© 2021 CIRANO. All rights reserved.
Benoit Dostie, Full Professor in the Department of Applied Economics at HEC Montréal, responsible of the Pole on the Socio-economic Impacts of Digital Intelligence and Main Researcher of the theme Innovation and Digital Transformation at CIRANO, presented the findings of a CIRANO research on the adoption of advanced technologies by Quebec firms at an event organized by the OECD Trento Centre for Local Development and its OECD Spatial Productivity Laboratory, in collaboration with Productivity Partnership.
Held online on May 11, this event entitled "Adoption of advanced technologies: Productivity and labour market implications" was part of the meetings dedicated to spatial productivity for regional and local development. Firms make continuous capital investments. Some of these investments have the potential to completely change the production process, in terms of productivity and in the role for existing employees. This meeting collected insights on the implications of the adoption of advanced technologies on firms and workers, with a specific focus on the use of micro data and through local perspectives. The meeting combined empirical evidence from Canada and the US, as well as an OECD-wide perspective. The presentations served as a foundation for a panel discussion with the speakers. Benoit Dostie gave a presentation entitled "Adoption of advanced technologies by Quebec firms: Results from the survey on innovation and business strategies".
Genevieve Dufour, Projects Director and Director of Major Collaborative Projects at CIRANO, also participated in this research project.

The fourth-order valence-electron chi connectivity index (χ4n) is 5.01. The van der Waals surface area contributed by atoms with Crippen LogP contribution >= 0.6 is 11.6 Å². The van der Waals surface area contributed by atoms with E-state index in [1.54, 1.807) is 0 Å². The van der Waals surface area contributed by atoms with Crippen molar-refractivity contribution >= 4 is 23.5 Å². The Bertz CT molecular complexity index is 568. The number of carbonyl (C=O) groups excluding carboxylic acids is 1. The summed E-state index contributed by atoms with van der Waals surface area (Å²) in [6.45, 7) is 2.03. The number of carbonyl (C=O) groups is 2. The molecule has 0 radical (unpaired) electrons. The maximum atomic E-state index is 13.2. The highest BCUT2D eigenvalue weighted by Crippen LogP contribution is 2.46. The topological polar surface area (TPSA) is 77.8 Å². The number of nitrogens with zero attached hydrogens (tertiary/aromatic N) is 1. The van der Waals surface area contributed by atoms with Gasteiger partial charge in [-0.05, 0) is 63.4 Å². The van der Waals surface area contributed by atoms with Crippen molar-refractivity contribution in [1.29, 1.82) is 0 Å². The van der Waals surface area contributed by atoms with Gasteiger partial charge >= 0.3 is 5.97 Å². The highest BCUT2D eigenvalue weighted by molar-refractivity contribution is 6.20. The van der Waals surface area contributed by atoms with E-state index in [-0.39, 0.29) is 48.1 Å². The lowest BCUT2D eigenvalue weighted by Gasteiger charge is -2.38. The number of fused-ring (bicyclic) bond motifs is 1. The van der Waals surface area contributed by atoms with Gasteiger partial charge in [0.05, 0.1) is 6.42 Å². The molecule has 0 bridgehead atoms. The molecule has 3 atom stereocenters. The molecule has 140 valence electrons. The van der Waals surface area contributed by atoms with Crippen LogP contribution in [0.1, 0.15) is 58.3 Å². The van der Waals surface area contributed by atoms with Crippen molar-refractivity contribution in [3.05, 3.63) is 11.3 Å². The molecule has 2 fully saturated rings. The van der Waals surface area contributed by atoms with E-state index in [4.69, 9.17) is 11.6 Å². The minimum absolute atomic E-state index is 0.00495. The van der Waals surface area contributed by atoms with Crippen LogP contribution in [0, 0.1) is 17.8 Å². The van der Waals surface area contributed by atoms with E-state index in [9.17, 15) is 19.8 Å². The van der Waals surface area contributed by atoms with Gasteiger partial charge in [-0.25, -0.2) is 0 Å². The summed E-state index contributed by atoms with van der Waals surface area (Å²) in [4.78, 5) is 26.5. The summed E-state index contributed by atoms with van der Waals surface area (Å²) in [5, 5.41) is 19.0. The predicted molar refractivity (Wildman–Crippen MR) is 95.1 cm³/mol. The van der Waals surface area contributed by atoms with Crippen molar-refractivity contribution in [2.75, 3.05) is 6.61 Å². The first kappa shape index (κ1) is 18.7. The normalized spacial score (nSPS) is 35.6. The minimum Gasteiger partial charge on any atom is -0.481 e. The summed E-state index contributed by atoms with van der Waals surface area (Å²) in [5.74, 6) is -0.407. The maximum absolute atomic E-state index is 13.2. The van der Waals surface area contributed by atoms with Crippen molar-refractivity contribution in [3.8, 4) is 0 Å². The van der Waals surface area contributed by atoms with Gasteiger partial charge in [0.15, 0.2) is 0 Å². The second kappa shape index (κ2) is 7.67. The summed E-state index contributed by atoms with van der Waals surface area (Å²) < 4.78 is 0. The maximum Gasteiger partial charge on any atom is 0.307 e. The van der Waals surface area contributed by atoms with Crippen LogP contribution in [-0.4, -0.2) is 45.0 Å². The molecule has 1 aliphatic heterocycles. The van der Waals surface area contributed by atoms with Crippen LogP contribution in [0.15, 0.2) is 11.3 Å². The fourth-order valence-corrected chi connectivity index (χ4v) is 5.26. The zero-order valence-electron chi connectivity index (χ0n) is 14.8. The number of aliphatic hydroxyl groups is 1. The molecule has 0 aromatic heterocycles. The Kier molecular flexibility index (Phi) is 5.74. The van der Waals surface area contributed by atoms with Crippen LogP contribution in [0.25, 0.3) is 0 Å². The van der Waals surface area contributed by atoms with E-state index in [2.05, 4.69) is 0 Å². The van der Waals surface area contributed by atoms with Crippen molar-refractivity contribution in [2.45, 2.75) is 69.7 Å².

The OECD Trento Centre for Local Development is an integral part of the OECD Centre for Entrepreneurship, SMEs, Regions and Cities. The Trento Centre uses a holistic "from data to practice" approach to policies for sustainable development to offer local policy analysis, advice and capacity building activities for improved policy implementation for people, firms and places.
The OECD Spatial Productivity Lab (SPL) is a dedicated research laboratory that works with local and global partners to improve our understanding of the spatial dimension of productivity growth, the relevance of links between different types of areas and how regional policy can facilitate productivity growth, creation of better jobs and increased well-being.
The Productivity Partnership aims to engage researchers interested in studying Canada’s productivity challenge. The project is funded by a SSHRC Partnership Development Grant and awarded to a team of Canadian researchers. The project’s goal is to increase the flow of existing knowledge (including data), and add to existing research capacity by bringing together thinkers from academia, public and private sectors, and funding their scholarly research.